The Eiffel Tower -- closed to visitors since Wednesday afternoon -- is to reopen on Friday after workers went on strike over unacceptably long queues at the Paris landmark.
Workers walked out in protest at a new access policy that has seen separate lifts allocated to visitors with pre-booked tickets and those who buy them on site.
At the same time, the tower now sets aside half of daily tickets for internet customers, up from just 20 percent previously.
Workers said the changes resulted in lopsided queues that could extend to three hours for those waiting to pay for tickets, and up to an hour for internet customers who are supposed to have reserved time slots.
But late Thursday, management and unions said that the tower would reopen on Friday.
Earlier workers had demanded more flexibility in managing the thousands hoping to reach the top of the "Iron Lady" each day during the peak summer tourist season.
The tower's operator said, however, that queues were no worse than before, even as visitor numbers have risen, with more than 6.2 million tickets sold last year.
Many tourists arriving on Thursday morning had no idea what the strike was about, with signs saying only that the monument was closed.
"I'm annoyed, I'm not going to lie," said Robin Frye of Birmingham, England, who was visiting Paris for the first time.
"It's going to throw off our whole trip if I'm honest," she said.
"We got up at 6:00 am and were among the first people here, but it's closed," said Adele Liliane, who arrived this week from Montreal, Canada.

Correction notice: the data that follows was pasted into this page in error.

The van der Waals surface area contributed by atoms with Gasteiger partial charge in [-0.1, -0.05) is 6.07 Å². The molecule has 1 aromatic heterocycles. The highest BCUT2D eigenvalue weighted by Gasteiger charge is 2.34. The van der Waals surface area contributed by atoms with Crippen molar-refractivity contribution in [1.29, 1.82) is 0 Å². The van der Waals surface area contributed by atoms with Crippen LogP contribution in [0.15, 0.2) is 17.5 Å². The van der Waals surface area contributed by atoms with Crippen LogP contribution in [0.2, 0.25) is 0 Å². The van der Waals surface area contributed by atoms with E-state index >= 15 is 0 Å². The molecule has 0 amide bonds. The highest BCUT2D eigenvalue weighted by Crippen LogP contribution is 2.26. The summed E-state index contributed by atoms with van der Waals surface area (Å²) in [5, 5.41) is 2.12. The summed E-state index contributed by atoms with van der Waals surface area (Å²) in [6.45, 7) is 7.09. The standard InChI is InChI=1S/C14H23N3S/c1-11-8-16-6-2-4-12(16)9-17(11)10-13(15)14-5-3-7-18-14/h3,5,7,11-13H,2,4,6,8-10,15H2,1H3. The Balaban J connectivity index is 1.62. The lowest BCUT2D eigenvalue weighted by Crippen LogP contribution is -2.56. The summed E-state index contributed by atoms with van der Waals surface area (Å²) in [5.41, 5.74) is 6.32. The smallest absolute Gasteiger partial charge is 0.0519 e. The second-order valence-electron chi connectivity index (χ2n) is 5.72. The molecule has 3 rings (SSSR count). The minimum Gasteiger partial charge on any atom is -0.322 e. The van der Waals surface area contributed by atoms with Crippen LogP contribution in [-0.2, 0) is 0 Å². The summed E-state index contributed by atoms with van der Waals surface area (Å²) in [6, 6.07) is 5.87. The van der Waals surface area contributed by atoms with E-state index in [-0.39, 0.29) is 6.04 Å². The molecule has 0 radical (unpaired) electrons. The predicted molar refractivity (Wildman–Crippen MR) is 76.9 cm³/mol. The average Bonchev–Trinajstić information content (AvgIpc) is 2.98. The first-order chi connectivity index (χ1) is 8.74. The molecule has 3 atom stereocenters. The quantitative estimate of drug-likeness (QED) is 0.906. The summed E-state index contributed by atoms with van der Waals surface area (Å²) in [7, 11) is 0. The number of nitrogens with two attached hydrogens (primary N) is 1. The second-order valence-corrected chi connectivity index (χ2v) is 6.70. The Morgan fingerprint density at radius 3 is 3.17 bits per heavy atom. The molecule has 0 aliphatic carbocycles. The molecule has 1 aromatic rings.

Earlier Thursday workers held a general assembly to discuss a proposal offered by the site's operator SETE, which is majority owned by the city of Paris.
"The SETE is well aware of the disappointment for visitors because of the monument's closure, and its negative impact on the image of both the city and country," the company said in a statement.
"It offers its apologies to everyone -- Parisians and French as well as foreign tourists."
The tower's 300-strong staff has staged strikes repeatedly in recent years over issues including pickpocketing and maintenance work.
"It's unfortunate to end up here, with visitors being penalised, but we did everything to avoid it," said Denis Vavassori of the CGT union.
He said directing people to the elevator with the shortest waits regardless of the type of ticket they bought, as they used to do, would ease the congestion.
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